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November 03, 2010

New Balloon Angioplasty Offers New Hope to Hard-to-Treat Heart Patients

MAYWOOD, Ill. -- In some heart patients, coronary arteries become so clogged that they are difficult or impossible to reopen with conventional balloon angioplasties. Dr. John Lopez of Loyola University Health System is using a new angioplasty technique to reopen these tough blockages by going through the "back door." The technique, called retrograde recanalization, was developed in Japan and is beginning to catch on in centers with advanced expertise in cardiac catheterization. It is a complex procedure that requires new catheters and tools that can pass through arteries less than 1 millimeter wide. Lopez recently used the technique on Heliodoro Galvan, 55, of Oak Forest, Ill. Before the procedure, Galvan's right coronary artery was completely blocked, causing fatigue and difficulty breathing. In a conventional angioplasty, an interventional cardiologist inserts a catheter through an artery in the groin and guides it to the front end of the blockage. The catheter is passed through the blockage and a balloon on the tip of the catheter is inflated to open the artery. The cardiologist typically deploys a stent, or a wire mesh tube, to keep the artery open. But in Galvan's case, the front of the blockage was clogged with bone-hard deposits. So Lopez took a different route. He approached the blockage from the back end, which was softer and easier to break through with a catheter. To reach this back end, Lopez took an alternative route that passed through narrow "collateral" arteries that are 0.5 millimeter to 1 millimeter wide. (These collateral arteries sprouted up after the right coronary artery closed up.) Before undergoing the procedure, Galvan experienced unusual fatigue. He nearly fainted a few times at his physically demanding job. Spending a day with his grandchildren left him exhausted. And he couldn't run more than half the length of a football field without becoming winded. Galvan underwent the procedure Aug. 24 and went home the next day. Today, he has much more energy and can run easily for 5 or 10 minutes without stopping. He walks and jogs three or four miles every other day. He also has improved his diet and lost about 20 pounds. "I feel a lot better," he said. "Finally, I can go for a run." Lopez is director of interventional cardiology research and a professor in the cardiology division of the Department of Medicine of Loyola University Chicago Stritch School of Medicine.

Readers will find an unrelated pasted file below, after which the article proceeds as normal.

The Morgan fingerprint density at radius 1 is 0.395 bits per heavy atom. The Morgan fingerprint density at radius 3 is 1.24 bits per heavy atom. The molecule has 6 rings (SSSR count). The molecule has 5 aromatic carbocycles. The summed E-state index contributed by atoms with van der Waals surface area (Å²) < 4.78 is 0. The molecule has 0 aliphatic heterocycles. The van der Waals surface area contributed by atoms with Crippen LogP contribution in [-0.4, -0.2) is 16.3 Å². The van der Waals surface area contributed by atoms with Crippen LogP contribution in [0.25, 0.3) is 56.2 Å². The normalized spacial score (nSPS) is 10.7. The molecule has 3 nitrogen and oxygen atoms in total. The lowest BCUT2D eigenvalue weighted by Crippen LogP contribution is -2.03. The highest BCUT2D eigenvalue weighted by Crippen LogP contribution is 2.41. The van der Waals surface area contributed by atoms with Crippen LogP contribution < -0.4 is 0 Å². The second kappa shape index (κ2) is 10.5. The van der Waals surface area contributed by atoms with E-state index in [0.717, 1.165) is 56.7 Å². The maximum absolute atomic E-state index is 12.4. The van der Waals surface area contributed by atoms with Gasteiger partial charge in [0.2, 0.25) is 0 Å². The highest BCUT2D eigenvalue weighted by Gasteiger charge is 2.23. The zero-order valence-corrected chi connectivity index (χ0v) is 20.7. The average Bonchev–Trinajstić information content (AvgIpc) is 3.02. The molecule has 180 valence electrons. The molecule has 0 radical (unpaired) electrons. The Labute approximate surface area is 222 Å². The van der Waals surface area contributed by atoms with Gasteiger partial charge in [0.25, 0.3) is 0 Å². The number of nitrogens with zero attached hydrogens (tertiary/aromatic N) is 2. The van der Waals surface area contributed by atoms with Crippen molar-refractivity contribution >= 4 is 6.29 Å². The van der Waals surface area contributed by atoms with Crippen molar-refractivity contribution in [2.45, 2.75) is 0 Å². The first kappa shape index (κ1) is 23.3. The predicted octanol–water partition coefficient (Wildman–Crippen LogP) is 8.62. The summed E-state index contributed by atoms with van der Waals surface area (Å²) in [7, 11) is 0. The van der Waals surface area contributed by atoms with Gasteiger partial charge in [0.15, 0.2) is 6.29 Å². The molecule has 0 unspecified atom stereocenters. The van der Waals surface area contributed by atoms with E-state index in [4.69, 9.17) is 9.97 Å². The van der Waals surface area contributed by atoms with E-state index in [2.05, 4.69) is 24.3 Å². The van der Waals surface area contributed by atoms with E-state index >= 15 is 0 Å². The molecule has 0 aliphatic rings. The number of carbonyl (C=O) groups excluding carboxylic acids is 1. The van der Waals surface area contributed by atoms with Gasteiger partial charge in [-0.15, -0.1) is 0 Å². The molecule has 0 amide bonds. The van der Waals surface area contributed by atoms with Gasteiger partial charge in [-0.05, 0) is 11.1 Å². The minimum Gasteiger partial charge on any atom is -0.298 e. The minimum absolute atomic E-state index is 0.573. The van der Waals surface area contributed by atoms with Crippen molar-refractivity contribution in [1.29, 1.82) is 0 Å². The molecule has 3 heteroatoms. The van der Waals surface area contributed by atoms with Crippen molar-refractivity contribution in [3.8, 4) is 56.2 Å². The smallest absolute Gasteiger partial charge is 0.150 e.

Loyola University Health System (LUHS) is a member of Trinity Health. Based in the western suburbs of Chicago, LUHS is a quaternary care system with a 61-acre main medical center campus, the 36-acre Gottlieb Memorial Hospital campus and more than 30 primary and specialty care facilities in Cook, Will and DuPage counties. The medical center campus is conveniently located in Maywood, 13 miles west of the Chicago Loop and 8 miles east of Oak Brook, Ill. The heart of the medical center campus, Loyola University Hospital, is a 569-licensed-bed facility. It houses a Level 1 Trauma Center, a Burn Center and the Ronald McDonald® Children’s Hospital of Loyola University Medical Center. Also on campus are the Cardinal Bernardin Cancer Center, Loyola Outpatient Center, Center for Heart & Vascular Medicine and Loyola Oral Health Center as well as the LUC Stritch School of Medicine, the LUC Marcella Niehoff School of Nursing and the Loyola Center for Fitness. Loyola's Gottlieb campus in Melrose Park includes the 264-licensed-bed community hospital, the Professional Office Building housing 150 private practice clinics, the Adult Day Care, the Gottlieb Center for Fitness, Loyola Center for Metabolic Surgery and Bariatric Care and the Loyola Cancer Care & Research at the Marjorie G. Weinberg Cancer Center at Melrose Park.

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